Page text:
• it could encourage bidders to negotiate with boards and, as a result, possibly maximize security holder value.

The AMF Proposal can be found by clicking here.

AMF Publishes Consultation Paper on Alternative Approach to Securities Regulators’ Intervention in Defensive Tactics

BCSC releases 2012 Mining Report

Natasha Singh, articling student, assisted in the preparation of this article.

On January 24, 2013, the British Columbia Securities Commission (“BCSC”) released its 2012 Mining Report (the “Report”). The Report is the first of its kind for the BCSC and serves to strengthen the BCSC’s efforts to be Canada’s leading junior mining regulator. The Report provides an overview of the common pitfalls in mining disclosure and outlines areas where market participants could improve their disclosure.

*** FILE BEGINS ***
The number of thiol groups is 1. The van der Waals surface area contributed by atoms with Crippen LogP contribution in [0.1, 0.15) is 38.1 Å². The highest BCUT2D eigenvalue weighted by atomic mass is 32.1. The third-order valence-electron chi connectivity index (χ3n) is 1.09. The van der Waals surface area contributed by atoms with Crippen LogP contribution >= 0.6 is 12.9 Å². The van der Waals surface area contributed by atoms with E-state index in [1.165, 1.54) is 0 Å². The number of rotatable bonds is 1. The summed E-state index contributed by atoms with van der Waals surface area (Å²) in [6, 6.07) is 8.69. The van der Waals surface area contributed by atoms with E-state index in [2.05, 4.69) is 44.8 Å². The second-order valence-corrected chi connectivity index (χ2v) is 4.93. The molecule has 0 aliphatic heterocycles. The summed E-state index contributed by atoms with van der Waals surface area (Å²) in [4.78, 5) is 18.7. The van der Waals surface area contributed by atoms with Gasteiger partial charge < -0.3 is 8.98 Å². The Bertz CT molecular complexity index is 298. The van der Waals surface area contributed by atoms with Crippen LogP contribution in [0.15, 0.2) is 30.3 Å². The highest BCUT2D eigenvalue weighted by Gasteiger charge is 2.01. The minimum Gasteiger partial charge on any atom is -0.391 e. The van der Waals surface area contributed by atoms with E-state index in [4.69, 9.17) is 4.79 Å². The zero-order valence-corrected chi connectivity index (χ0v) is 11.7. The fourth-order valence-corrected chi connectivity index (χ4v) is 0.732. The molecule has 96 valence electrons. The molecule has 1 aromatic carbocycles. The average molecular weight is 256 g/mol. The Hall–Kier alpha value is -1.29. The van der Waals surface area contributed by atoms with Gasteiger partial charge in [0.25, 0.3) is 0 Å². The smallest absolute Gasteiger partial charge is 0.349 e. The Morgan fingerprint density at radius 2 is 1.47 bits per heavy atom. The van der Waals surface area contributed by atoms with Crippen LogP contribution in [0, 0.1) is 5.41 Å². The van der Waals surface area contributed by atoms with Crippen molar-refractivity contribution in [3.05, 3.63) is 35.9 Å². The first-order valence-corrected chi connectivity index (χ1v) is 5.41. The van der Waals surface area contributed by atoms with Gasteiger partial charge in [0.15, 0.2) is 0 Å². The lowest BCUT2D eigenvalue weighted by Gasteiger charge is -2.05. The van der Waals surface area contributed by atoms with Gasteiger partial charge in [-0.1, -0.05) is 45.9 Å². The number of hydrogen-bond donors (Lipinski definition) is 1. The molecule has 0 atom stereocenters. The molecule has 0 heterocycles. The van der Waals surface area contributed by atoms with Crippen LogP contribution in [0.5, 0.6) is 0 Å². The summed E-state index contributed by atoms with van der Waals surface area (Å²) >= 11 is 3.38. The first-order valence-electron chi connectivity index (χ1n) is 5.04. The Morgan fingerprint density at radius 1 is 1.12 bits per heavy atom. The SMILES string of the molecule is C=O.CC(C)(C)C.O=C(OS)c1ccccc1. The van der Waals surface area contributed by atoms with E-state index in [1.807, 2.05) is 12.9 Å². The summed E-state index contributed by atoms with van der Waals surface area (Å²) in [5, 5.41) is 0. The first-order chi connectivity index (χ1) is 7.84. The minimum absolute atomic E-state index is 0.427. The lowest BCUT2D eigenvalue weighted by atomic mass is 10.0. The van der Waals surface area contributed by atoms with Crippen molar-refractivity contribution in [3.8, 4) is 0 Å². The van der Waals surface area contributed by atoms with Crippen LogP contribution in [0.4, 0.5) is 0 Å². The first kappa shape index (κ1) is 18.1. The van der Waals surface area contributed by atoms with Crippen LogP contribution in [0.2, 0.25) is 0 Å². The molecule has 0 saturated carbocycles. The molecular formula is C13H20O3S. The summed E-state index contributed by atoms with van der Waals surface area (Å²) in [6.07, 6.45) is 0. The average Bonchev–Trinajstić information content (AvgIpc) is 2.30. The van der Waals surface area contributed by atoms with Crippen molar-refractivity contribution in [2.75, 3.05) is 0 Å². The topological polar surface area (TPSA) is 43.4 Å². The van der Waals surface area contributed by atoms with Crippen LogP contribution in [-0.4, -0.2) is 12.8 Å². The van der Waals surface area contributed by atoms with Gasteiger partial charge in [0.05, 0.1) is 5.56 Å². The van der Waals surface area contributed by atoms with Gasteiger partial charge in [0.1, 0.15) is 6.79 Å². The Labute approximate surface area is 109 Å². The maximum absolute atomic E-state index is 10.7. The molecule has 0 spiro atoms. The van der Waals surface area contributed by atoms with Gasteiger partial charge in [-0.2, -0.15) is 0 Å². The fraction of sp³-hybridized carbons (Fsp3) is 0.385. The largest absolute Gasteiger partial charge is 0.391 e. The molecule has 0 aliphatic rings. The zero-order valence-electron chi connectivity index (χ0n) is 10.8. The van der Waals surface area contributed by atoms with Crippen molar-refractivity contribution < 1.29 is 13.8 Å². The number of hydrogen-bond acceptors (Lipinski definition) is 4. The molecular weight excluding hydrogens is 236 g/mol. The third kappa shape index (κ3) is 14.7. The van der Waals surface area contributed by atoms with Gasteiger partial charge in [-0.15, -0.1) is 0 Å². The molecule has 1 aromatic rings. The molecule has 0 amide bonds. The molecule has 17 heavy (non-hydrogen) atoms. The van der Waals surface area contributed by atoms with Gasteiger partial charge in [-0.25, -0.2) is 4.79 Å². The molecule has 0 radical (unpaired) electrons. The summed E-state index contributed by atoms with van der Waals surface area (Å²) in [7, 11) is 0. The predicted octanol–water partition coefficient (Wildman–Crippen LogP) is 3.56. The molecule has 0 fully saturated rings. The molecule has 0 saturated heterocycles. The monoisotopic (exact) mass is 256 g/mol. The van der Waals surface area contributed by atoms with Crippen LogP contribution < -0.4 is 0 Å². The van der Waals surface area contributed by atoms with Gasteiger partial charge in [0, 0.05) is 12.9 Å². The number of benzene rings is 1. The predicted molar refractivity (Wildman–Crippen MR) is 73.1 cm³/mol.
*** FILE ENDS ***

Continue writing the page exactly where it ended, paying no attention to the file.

The Report identifies and discusses the following common areas of deficiencies in mining issuers’ disclosure:

1. Technical Disclosure – The common downfalls in technical disclosure are (i) the failure to file current or fully compliant reports; (ii) the failure to include the required cautionary statements for preliminary economic assessments, historical estimates and exploration targets; (iii) disclosure of mineral resources and mineral reserves that do not fully comply with NI 43-101; (iv) misleading references to mining studies; and (v) the failure to name the qualified person.